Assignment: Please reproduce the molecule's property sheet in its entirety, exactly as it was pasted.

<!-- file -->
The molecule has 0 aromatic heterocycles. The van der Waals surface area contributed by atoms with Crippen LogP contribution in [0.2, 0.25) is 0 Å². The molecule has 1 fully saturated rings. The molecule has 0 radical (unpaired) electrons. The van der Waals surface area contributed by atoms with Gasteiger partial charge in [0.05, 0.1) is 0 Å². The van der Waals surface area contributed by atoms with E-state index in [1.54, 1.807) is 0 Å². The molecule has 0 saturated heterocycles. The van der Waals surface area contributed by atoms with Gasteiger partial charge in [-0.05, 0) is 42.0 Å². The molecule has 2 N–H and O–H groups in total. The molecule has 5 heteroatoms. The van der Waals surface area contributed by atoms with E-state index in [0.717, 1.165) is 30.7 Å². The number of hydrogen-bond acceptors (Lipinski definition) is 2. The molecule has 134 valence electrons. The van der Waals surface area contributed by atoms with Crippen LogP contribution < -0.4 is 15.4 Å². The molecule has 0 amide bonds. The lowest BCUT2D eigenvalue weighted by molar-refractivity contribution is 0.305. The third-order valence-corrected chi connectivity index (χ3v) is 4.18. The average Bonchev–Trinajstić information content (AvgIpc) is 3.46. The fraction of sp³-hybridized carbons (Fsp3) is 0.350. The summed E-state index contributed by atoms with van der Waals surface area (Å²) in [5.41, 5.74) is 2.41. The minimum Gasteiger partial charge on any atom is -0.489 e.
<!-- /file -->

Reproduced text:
The molecule has 0 aromatic heterocycles. The van der Waals surface area contributed by atoms with Crippen LogP contribution in [0.2, 0.25) is 0 Å². The molecule has 1 fully saturated rings. The molecule has 0 radical (unpaired) electrons. The van der Waals surface area contributed by atoms with Gasteiger partial charge in [0.05, 0.1) is 0 Å². The van der Waals surface area contributed by atoms with E-state index in [1.54, 1.807) is 0 Å². The molecule has 0 saturated heterocycles. The van der Waals surface area contributed by atoms with Gasteiger partial charge in [-0.05, 0) is 42.0 Å². The molecule has 2 N–H and O–H groups in total. The molecule has 5 heteroatoms. The van der Waals surface area contributed by atoms with E-state index in [0.717, 1.165) is 30.7 Å². The number of hydrogen-bond acceptors (Lipinski definition) is 2. The molecule has 134 valence electrons. The van der Waals surface area contributed by atoms with Crippen LogP contribution < -0.4 is 15.4 Å². The molecule has 0 amide bonds. The lowest BCUT2D eigenvalue weighted by molar-refractivity contribution is 0.305. The third-order valence-corrected chi connectivity index (χ3v) is 4.18. The average Bonchev–Trinajstić information content (AvgIpc) is 3.46. The fraction of sp³-hybridized carbons (Fsp3) is 0.350. The summed E-state index contributed by atoms with van der Waals surface area (Å²) in [5.41, 5.74) is 2.41. The minimum Gasteiger partial charge on any atom is -0.489 e.